The word “judgement,” according to Webster’s online dictionary, means “to form an opinion.” As humans, we constantly are making judgments. We judge whether or not it is safe to cross a street, befriend an individual, or if we can eat something.

As believers, we are called to make judgments regarding teaching, and even other people. 1 Thessalonians 5:21 says we are to “examine everything carefully; and hold fast to that which is good.” We NEED to be careful about what teaching we are taking in. We need to judge and discern whether or not the teaching is sound.

Matthew 7:15-20 talks about how we need to judge people by their fruits. If someone is a toxic person, we need to be extremely wise. We need to watch our interactions with them and be careful.

The word condemn means “to declare to be reprehensible, wrong, or evil usually after weighing evidence and without reservation.”

I personally think people actually mean “condemn” when they use the word “judge.” Most everyone judges each other and their surroundings, whether they’re aware of it or not. Some people condemn each other, which is blatantly wrong.

Romans 2 talks about this very subject. Verse 1 says that when we judge (or condemn) another, we bring judgement upon ourselves.

Think about this for a minute…. When we condemn other people, we bring the judgement of God upon ourselves.

We’re all human. We have no place to condemn each other. We’re all equal individuals under God. Verse 11 of Romans 2 says that there is no partiality with God. That is something to rejoice in.

Before I end this post, I’d like to go back to the idea of the lukewarm believers who use the “Don’t judge me, only God can!” card for a minute. This is a tricky issue that typically church leadership or people IN church leadership deal with. Sometimes believers fall into sin patterns and need a pastor, elder, mentor or fellow believer to come along side and encourage the person back to faith. This is to be done with utmost love and care… Not condescendingly, but with the love of Christ.

Legalism. Worldliness. Holiness.

This is a fairly controversial topic within Christian circles… Legalism vs worldliness. Some fall into the trap of legalism, and uphold ridiculous rules that are completely extra Biblical. There also are those who let pretty much everything go… to the point of fault. This dilemma raises a few questions.

What is legalism?

{Right now I live in an extremely Mennonite community.  Most of the people in this town either are currently, or were practicing Mennonites. Because I’m somewhat familiar with some of their customs, I’ll use them to illustrate my point. I’m not trying to hate on them, just laying out the facts.}

Mennonites are the pure example of legalism. They believe that all women should be wearing bonnets and long dresses, and are even very specific about the way the pleats on the dresses are ironed. Men are to wear suspenders. collared shirts and caps/hats, and married men are to wear a long beard… This is merely scratching the surface of the Mennonite dress code. In the Mennonite church, you are to never smile because it is not godly.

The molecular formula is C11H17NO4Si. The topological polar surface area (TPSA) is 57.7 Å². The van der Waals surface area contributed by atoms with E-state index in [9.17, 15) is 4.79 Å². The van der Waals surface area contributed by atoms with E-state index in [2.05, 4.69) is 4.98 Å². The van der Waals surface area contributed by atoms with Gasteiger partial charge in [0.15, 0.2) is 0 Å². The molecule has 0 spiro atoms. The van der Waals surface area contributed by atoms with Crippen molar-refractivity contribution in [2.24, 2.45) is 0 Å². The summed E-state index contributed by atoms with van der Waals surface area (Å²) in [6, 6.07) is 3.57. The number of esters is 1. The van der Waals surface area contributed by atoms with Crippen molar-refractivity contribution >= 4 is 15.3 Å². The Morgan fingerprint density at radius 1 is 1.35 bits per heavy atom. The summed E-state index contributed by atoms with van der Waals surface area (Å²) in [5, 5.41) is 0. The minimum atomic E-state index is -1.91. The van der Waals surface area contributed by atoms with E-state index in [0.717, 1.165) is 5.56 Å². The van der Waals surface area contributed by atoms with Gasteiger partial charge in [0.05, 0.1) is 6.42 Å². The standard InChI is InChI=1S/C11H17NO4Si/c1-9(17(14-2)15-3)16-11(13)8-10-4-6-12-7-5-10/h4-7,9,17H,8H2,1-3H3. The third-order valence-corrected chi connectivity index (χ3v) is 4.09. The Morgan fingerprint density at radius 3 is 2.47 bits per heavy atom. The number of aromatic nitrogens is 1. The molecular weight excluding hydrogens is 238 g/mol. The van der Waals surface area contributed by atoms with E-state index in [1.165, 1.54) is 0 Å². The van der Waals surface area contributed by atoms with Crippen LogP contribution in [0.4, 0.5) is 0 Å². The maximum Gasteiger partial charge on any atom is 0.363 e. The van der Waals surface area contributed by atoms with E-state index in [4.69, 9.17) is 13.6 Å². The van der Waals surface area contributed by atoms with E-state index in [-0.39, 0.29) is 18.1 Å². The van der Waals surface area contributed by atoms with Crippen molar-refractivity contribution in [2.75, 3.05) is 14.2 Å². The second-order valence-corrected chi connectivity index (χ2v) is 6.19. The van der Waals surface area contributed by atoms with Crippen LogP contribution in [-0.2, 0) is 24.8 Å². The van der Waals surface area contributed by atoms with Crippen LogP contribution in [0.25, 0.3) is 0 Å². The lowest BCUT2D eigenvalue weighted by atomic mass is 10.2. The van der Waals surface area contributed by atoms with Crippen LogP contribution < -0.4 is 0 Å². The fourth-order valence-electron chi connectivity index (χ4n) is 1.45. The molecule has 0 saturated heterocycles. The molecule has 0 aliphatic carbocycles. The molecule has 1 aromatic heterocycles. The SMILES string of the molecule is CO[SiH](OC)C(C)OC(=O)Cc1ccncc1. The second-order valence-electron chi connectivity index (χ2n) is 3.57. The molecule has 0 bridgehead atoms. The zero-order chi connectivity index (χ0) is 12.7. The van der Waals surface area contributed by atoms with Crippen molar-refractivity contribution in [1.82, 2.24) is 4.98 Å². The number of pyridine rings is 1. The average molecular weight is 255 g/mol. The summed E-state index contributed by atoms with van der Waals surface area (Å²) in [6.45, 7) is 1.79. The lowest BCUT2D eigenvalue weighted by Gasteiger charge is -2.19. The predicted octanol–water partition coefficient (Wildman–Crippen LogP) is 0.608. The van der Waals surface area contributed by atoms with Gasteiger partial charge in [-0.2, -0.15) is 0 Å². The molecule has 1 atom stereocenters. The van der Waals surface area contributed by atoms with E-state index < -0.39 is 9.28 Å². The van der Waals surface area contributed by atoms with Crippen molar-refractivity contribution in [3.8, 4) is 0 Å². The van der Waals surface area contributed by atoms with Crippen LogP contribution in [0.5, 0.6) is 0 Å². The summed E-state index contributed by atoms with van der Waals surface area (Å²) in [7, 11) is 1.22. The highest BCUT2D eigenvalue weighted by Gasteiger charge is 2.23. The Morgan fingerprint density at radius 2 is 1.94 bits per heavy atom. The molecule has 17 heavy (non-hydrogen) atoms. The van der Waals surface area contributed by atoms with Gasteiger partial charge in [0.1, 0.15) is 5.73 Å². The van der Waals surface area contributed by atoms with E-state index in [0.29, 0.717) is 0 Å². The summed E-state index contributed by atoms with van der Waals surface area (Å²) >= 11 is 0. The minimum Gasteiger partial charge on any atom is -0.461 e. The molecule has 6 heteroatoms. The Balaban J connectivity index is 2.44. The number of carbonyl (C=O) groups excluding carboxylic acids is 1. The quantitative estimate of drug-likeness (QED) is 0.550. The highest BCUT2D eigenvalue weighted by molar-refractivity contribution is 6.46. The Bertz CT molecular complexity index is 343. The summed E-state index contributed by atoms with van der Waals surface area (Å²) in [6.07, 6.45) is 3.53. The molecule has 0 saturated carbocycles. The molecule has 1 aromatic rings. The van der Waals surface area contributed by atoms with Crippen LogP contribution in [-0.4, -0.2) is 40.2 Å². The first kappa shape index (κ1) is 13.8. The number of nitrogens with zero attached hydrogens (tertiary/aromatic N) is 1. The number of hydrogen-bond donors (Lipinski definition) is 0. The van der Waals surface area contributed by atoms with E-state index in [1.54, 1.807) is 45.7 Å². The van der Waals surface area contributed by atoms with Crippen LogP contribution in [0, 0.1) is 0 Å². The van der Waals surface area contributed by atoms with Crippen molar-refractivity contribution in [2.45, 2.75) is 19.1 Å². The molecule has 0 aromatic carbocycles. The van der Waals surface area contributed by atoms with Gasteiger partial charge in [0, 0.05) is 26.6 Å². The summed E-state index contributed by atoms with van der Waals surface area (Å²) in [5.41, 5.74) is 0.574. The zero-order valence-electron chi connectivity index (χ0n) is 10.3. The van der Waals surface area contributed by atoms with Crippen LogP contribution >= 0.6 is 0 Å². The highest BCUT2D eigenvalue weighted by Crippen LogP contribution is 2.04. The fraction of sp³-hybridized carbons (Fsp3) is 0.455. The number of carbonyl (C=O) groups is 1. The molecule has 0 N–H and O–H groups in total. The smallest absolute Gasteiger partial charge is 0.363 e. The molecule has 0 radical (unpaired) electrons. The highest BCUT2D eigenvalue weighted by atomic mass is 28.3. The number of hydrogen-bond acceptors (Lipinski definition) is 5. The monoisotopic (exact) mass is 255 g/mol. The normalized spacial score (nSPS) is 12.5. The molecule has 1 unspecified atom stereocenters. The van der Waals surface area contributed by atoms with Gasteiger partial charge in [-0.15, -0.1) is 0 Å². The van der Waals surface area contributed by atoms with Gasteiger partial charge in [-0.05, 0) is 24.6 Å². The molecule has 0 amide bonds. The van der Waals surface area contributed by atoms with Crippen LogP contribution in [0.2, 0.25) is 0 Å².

Rules like these are so strongly held to, that there have been church splits over silly things like the color dress you wear, the type of wheel on your buggy (steel or wooden), and the color of your horse. If you break these rules, you are living in sin.

They worship RULES instead of God. In this case, their rules are man made and have nothing to do with God. Yet somehow their rules equate to holiness.

What is worldliness?

Alright… I don’t need to elaborate on this one much. We turn on the TV for a moment and it’s right there, blatantly in our faces. Foul language, immorality, violence… it surrounds us. A PG movie is barely PG anymore.

Where do these two lead?

Legalism tends to lead to rebellion (aka worldliness). Worldliness leads to corruption, and the loss of your soul.

What is BIBLICAL Godliness/Holiness?

The Bible says over and over that we need to live in holiness. Philippians 1:27 says we need to walk in a manner worthy of the gospel of Christ. All over 1st, 2nd and 3rd John we are called to be children of the Light and imitate goodness, for God is good. The book of Romans states that we are saved and justified by faith, not by following a list of rules or laws. In Christ there is grace, and we are no longer bound by these laws.

God calls us to be holy. Ultimately, He is the only Holy one. We all fall short, but we are called to do our best to be holy and righteous. We need to actively put aside sin and choose to walk in righteousness and godliness, knowing that we are justified before God through Christ and undergoing a constant process of sanctification which will eventually make us holy. This process will finally be completed when we reach perfection in Heaven.

But what about non-Christians? Obviously, they can’t be holy or godly. How should we treat them? What about believers that are trapped in sin?

Well that’s simple. We need to treat them exactly how Jesus would, with utmost love and care. We are not called to judge others punitively… we are called to love and forgive one another just as Christ did for us.

Now this whole “legalism is bad” thing is NOT a pass for Christians to live in sin and throw their hands up hollering “You’re being legalistic! Jesus is full of grace, I’m fine!” when someone tells them to change their ways. (Romans 6:1) We are called to walk in a manner worthy of the calling of Christ. Ultimately, walking in holiness is best for us. Walking in sin will only hurt us. We are called to holiness because it is the path that will lead to the least amount of pain. God loves us, which is why He calls us to this standard.

Living in legalism is living in bondage. Your life is dictated by rules, and you have no freedom. At the same time, living in worldliness also is living in bondage. You have a false sense of freedom, but really, you’re a slave to sin. Living in godliness is living in true freedom.